GENEVA — The World Health Organization will accept comments through its web site at www.who.int on its draft guideline on sugar intake until March 31. The W.H.O. currently recommends sugar should make up less than 10% of total energy intake per day. The draft guideline also proposes less than 10% and further suggests that sugar making up less than 5% of total energy intake per day would have additional benefits.
For an adult of normal body mass index (B.M.I.), 5% would be about 25 grams of sugar per day. A single can of a sugar-sweetened soft drink may contain up to 40 grams of sugar.
The suggested limits apply to all monosaccharides, such as glucose and fructose, and disaccharides, such as sucrose or table sugar, that are added to food by the manufacturer, the cook or the consumer. The limits also apply to sugars that are naturally present in honey, syrups, fruit juices and fruit concentrates.
“There is increasing concern that consumption of free sugars, particularly in the form of sugar-sweetened beverages, may result in both reduced intake of foods containing more nutritionally adequate calories and an increase in total caloric intake, leading to an unhealthy diet, weight gain and increased risk of non-communicable diseases (N.C.D.s),” the W.H.O. said.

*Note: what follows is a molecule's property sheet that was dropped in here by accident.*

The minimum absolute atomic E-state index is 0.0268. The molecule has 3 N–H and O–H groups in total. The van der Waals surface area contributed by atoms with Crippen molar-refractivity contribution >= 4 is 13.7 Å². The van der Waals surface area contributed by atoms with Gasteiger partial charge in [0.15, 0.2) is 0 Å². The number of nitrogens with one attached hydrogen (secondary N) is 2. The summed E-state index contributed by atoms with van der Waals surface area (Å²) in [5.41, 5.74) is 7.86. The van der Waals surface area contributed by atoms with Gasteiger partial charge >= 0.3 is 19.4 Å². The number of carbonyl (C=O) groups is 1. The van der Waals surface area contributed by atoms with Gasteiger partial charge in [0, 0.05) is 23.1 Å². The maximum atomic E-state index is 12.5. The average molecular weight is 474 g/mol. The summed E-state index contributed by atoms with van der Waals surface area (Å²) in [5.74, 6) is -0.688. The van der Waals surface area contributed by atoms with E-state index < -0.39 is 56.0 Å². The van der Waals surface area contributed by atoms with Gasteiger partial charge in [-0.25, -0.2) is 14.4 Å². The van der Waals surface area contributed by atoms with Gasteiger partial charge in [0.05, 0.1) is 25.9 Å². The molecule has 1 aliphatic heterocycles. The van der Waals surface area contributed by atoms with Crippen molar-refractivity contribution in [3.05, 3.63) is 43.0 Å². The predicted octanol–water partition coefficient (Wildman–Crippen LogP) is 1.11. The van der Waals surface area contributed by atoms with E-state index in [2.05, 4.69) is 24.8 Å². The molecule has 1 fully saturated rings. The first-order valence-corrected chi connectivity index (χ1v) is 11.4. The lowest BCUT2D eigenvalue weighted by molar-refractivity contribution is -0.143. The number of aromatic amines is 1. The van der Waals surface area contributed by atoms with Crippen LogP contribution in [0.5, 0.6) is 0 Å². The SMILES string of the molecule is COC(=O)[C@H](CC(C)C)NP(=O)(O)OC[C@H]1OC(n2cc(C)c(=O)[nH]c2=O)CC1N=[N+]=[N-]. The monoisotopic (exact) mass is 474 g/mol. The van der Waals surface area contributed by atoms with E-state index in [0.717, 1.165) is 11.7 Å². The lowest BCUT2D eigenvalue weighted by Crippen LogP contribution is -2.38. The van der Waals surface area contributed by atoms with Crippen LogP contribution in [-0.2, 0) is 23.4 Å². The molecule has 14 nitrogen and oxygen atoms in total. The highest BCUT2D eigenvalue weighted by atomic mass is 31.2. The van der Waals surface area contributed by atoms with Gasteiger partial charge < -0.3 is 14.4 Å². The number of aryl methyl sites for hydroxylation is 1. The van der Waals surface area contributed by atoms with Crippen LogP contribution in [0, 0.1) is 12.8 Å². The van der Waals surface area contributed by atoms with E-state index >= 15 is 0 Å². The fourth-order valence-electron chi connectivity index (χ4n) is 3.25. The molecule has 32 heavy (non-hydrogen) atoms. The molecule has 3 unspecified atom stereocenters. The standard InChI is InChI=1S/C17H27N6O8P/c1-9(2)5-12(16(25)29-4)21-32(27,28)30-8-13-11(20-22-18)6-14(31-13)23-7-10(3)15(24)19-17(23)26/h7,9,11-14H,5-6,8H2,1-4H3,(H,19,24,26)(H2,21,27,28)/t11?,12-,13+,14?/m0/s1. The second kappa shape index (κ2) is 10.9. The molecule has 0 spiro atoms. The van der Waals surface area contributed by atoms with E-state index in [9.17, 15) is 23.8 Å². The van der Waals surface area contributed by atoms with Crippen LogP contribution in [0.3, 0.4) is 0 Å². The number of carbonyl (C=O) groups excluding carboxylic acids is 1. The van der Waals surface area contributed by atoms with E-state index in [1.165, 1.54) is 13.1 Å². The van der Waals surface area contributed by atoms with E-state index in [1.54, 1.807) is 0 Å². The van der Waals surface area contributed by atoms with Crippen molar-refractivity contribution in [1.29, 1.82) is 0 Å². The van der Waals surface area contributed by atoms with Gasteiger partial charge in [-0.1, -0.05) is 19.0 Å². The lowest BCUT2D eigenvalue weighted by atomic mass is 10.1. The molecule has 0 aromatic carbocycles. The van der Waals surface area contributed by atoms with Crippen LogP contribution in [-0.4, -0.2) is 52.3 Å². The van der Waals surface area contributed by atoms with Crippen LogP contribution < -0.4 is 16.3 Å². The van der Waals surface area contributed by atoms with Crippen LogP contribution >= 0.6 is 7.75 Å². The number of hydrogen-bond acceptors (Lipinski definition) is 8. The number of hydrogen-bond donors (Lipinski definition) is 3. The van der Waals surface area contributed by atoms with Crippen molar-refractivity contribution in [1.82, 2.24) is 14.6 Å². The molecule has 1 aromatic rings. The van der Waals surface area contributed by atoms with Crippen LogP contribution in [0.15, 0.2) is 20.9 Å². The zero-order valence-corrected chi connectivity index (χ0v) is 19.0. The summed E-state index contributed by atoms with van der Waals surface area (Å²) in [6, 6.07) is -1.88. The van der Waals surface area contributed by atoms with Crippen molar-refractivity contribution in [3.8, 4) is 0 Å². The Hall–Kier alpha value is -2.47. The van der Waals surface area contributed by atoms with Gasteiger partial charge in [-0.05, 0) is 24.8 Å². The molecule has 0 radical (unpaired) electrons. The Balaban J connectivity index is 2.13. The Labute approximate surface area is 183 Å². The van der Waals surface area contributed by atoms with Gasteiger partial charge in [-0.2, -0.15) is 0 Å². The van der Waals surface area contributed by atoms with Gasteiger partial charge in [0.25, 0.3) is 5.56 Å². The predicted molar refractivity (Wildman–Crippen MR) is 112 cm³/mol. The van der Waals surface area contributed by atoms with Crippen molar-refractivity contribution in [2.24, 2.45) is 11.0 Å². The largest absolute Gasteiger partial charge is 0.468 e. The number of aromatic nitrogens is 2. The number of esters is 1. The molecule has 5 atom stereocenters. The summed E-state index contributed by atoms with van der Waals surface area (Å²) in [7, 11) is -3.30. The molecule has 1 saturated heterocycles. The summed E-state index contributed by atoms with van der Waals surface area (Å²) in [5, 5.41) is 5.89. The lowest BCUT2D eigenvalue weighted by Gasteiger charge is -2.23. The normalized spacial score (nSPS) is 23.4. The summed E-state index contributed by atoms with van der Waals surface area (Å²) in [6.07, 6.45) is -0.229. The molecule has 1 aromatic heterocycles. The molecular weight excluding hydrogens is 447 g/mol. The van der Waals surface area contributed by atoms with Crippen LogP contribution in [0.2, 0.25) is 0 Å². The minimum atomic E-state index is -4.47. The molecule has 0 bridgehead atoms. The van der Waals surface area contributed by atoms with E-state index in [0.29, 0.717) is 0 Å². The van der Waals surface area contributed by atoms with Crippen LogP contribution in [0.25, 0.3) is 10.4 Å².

Tooth decay also concerns the W.H.O.
“Dental diseases are the most prevalent N.C.D.s globally, and though great improvements in prevention and treatment have occurred in the last decade, dental diseases continue to cause pain, anxiety, functional limitation and social handicap through tooth loss for large numbers of people worldwide,” the Geneva-based organization said.
While the W.H.O. accepts comments, a peer-review process will occur over the same time. The guideline, when finalized, will provide countries with recommendations on limiting consumption of sugars to reduce health problems such as obesity and tooth decay.